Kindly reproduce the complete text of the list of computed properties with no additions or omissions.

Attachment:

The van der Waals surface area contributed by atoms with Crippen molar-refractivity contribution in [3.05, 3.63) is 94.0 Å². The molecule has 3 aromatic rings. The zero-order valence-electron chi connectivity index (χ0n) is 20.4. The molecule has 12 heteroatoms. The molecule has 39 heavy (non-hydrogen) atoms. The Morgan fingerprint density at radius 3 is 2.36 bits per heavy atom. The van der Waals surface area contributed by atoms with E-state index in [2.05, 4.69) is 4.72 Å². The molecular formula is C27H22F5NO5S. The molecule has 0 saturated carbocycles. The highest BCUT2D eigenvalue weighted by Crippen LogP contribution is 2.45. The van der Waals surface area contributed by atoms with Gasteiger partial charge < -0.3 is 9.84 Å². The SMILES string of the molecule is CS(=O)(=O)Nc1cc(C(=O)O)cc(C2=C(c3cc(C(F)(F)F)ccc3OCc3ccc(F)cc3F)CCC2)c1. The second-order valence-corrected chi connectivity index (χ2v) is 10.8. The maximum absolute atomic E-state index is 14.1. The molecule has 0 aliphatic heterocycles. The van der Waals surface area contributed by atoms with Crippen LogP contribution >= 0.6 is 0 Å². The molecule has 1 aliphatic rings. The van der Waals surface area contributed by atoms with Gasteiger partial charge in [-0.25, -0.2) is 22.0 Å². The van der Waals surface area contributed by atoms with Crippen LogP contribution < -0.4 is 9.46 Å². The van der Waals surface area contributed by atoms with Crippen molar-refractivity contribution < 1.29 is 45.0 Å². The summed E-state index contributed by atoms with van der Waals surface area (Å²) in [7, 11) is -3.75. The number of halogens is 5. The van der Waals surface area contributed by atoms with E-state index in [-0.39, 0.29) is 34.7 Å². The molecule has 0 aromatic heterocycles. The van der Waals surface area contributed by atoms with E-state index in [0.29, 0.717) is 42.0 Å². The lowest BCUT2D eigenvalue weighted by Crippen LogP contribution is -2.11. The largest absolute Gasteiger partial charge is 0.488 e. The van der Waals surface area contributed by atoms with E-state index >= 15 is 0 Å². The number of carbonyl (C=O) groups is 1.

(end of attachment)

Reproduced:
The van der Waals surface area contributed by atoms with Crippen molar-refractivity contribution in [3.05, 3.63) is 94.0 Å². The molecule has 3 aromatic rings. The zero-order valence-electron chi connectivity index (χ0n) is 20.4. The molecule has 12 heteroatoms. The molecule has 39 heavy (non-hydrogen) atoms. The Morgan fingerprint density at radius 3 is 2.36 bits per heavy atom. The van der Waals surface area contributed by atoms with E-state index in [2.05, 4.69) is 4.72 Å². The molecular formula is C27H22F5NO5S. The molecule has 0 saturated carbocycles. The highest BCUT2D eigenvalue weighted by Crippen LogP contribution is 2.45. The van der Waals surface area contributed by atoms with Gasteiger partial charge < -0.3 is 9.84 Å². The SMILES string of the molecule is CS(=O)(=O)Nc1cc(C(=O)O)cc(C2=C(c3cc(C(F)(F)F)ccc3OCc3ccc(F)cc3F)CCC2)c1. The second-order valence-corrected chi connectivity index (χ2v) is 10.8. The maximum absolute atomic E-state index is 14.1. The molecule has 0 aliphatic heterocycles. The van der Waals surface area contributed by atoms with Crippen LogP contribution >= 0.6 is 0 Å². The molecule has 1 aliphatic rings. The van der Waals surface area contributed by atoms with Gasteiger partial charge in [-0.25, -0.2) is 22.0 Å². The van der Waals surface area contributed by atoms with Crippen LogP contribution < -0.4 is 9.46 Å². The van der Waals surface area contributed by atoms with Crippen molar-refractivity contribution < 1.29 is 45.0 Å². The summed E-state index contributed by atoms with van der Waals surface area (Å²) in [7, 11) is -3.75. The number of halogens is 5. The van der Waals surface area contributed by atoms with E-state index in [-0.39, 0.29) is 34.7 Å². The molecule has 0 aromatic heterocycles. The van der Waals surface area contributed by atoms with E-state index in [0.29, 0.717) is 42.0 Å². The lowest BCUT2D eigenvalue weighted by Crippen LogP contribution is -2.11. The largest absolute Gasteiger partial charge is 0.488 e. The van der Waals surface area contributed by atoms with E-state index >= 15 is 0 Å². The number of carbonyl (C=O) groups is 1.